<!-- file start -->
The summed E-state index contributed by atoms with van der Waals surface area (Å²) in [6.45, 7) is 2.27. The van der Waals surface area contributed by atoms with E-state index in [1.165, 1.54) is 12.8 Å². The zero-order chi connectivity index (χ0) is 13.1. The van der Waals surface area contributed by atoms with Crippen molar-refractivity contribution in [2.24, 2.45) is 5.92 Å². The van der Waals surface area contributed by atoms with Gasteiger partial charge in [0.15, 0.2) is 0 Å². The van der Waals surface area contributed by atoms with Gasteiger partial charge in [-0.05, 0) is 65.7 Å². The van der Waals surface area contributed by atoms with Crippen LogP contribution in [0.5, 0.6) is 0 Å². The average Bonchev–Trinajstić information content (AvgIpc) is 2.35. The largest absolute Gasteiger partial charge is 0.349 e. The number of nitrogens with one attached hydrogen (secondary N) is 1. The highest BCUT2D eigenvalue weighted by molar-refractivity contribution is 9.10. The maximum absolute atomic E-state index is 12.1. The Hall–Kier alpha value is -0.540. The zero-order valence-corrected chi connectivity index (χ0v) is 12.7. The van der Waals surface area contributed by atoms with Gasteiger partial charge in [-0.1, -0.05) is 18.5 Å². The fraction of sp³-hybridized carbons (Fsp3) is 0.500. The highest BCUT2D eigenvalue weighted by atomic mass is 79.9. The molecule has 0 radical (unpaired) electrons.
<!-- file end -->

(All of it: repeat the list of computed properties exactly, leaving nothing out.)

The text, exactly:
The summed E-state index contributed by atoms with van der Waals surface area (Å²) in [6.45, 7) is 2.27. The van der Waals surface area contributed by atoms with E-state index in [1.165, 1.54) is 12.8 Å². The zero-order chi connectivity index (χ0) is 13.1. The van der Waals surface area contributed by atoms with Crippen molar-refractivity contribution in [2.24, 2.45) is 5.92 Å². The van der Waals surface area contributed by atoms with Gasteiger partial charge in [0.15, 0.2) is 0 Å². The van der Waals surface area contributed by atoms with Gasteiger partial charge in [-0.05, 0) is 65.7 Å². The van der Waals surface area contributed by atoms with Crippen LogP contribution in [0.5, 0.6) is 0 Å². The average Bonchev–Trinajstić information content (AvgIpc) is 2.35. The largest absolute Gasteiger partial charge is 0.349 e. The number of nitrogens with one attached hydrogen (secondary N) is 1. The highest BCUT2D eigenvalue weighted by molar-refractivity contribution is 9.10. The maximum absolute atomic E-state index is 12.1. The Hall–Kier alpha value is -0.540. The zero-order valence-corrected chi connectivity index (χ0v) is 12.7. The van der Waals surface area contributed by atoms with Gasteiger partial charge in [-0.1, -0.05) is 18.5 Å². The fraction of sp³-hybridized carbons (Fsp3) is 0.500. The highest BCUT2D eigenvalue weighted by atomic mass is 79.9. The molecule has 0 radical (unpaired) electrons.